Whom do you trust?

Groucho Marx was a big fan of Gilbert and Sullivan. He often played recordings of their comic operettas at home to the annoyance of his wife.

One day Groucho said to her, “did you know that Gilbert couldn’t stand Sullivan and Sullivan couldn’t stand Gilbert?” The long-suffering woman replied, “it doesn’t surprise me, I can’t stand either one of them.”

That line came back to me when I read the first paragraph of the Washington Post’s lead story today (paper edition):

Many liberals don’t trust moderates. Key moderates no longer trust congressional leaders or the White House. And few in the House trust the Senate.

This doesn’t surprise me. I don’t trust any of them.

In politics, however, interest matters more than trust. President Trump probably didn’t trust, or like, most congressional Republicans. Many of them certainly neither liked nor trusted Trump.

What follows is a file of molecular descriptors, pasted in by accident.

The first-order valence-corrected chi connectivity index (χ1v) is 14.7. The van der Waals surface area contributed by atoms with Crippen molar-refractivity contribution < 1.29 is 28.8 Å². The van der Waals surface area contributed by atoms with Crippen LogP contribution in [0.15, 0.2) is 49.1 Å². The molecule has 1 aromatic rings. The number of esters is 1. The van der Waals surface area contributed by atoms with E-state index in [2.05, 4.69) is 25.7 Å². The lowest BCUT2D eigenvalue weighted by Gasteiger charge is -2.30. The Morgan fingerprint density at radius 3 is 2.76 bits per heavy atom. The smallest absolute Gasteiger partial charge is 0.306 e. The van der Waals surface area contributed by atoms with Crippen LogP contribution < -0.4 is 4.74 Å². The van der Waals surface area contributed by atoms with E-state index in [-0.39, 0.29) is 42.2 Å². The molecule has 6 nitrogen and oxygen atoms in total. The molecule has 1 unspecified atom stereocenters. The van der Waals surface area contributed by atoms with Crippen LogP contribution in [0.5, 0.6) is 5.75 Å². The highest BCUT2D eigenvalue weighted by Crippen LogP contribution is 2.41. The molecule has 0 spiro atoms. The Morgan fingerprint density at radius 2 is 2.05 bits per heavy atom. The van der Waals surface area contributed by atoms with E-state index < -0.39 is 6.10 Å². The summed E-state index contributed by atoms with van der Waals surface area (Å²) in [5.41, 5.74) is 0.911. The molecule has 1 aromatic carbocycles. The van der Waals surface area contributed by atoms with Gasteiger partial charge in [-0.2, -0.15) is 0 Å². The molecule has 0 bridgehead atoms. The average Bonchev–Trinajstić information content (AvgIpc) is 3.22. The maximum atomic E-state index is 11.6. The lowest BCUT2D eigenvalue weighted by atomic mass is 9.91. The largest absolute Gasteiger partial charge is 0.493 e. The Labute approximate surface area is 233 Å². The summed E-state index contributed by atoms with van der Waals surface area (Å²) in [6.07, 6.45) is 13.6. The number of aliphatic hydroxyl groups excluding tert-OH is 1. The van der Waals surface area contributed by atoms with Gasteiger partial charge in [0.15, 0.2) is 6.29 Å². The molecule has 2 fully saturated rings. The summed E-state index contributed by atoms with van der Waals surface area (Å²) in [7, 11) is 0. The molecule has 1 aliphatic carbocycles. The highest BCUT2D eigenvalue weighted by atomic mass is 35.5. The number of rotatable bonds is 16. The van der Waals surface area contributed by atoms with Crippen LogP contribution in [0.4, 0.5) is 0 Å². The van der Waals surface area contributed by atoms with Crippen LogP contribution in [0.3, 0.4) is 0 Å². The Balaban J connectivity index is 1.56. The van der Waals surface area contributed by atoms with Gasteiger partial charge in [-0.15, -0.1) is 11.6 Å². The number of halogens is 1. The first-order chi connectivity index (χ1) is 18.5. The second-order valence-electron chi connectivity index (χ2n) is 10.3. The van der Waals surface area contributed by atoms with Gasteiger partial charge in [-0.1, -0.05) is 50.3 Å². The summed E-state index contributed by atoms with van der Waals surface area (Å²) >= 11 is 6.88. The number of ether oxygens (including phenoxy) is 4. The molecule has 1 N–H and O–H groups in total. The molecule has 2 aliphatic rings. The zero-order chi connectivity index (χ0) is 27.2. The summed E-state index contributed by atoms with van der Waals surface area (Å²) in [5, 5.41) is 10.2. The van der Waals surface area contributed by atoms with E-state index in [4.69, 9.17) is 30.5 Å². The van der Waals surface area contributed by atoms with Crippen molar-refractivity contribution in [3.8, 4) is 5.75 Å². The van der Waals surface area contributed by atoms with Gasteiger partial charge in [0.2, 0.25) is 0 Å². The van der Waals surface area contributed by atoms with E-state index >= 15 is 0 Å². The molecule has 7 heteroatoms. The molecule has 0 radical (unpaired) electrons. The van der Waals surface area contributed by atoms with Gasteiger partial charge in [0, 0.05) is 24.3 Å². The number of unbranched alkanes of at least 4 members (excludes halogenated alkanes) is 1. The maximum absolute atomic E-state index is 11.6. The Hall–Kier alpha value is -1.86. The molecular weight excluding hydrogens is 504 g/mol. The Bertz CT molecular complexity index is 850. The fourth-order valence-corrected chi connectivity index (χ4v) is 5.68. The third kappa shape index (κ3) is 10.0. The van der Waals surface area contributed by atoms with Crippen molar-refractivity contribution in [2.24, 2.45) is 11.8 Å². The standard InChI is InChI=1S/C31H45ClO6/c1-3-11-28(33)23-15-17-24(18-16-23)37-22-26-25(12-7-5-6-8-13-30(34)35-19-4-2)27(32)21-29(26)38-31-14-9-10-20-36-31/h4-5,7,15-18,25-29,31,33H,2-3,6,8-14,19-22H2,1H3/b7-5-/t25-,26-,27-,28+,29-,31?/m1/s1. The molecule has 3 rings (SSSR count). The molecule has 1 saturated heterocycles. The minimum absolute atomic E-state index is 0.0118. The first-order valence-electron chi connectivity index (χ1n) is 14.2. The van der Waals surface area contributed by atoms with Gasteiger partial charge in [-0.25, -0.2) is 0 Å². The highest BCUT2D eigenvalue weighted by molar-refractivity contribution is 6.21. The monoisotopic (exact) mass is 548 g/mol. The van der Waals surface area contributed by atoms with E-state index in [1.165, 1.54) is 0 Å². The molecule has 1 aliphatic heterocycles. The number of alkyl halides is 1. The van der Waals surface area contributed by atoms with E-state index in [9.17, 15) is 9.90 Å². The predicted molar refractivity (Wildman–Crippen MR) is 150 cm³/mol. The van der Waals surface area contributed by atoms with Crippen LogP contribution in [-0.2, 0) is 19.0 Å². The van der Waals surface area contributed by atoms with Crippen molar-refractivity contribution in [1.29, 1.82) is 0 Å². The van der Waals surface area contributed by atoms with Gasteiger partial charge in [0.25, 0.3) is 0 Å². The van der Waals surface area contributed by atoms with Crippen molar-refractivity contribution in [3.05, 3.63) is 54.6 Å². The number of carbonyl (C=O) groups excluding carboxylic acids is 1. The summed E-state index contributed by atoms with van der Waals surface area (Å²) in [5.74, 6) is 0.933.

Yet they managed to implement about as much of Trump’s agenda as was possible, given Democratic opposition.

In the case of the Democrats today, it’s clearly in the interest of “liberals,” “moderates,” congressional leaders, the White House, and the Senate to enact legislation that will result in $2.5 trillion or somewhat more in spending on projects all factions favor to some degree. Thus, it still seems to me that, trust or no trust, the legislation will eventually be enacted.

But this outcome is far from guaranteed. That’s because Joe Manchin has veto power over this matter, and his interest in passing $2.5 trillion in spending does not appear to be strong.

Manchin does seem to have a strong interest in passing a $1 trillion infrastructure package, and that interest provides reason for hope among his Democratic colleagues and the White House that he can be pressured into going along with a $2.5 trillion package or maybe a somewhat bigger one.

But if the hard leftists and/or the White House overplay that hand, Manchin might still walk away, especially if inflationary pressure continues to build.

If the Democrats aren’t careful, Manchin might end up playing the Lord High Executioner in this operetta.

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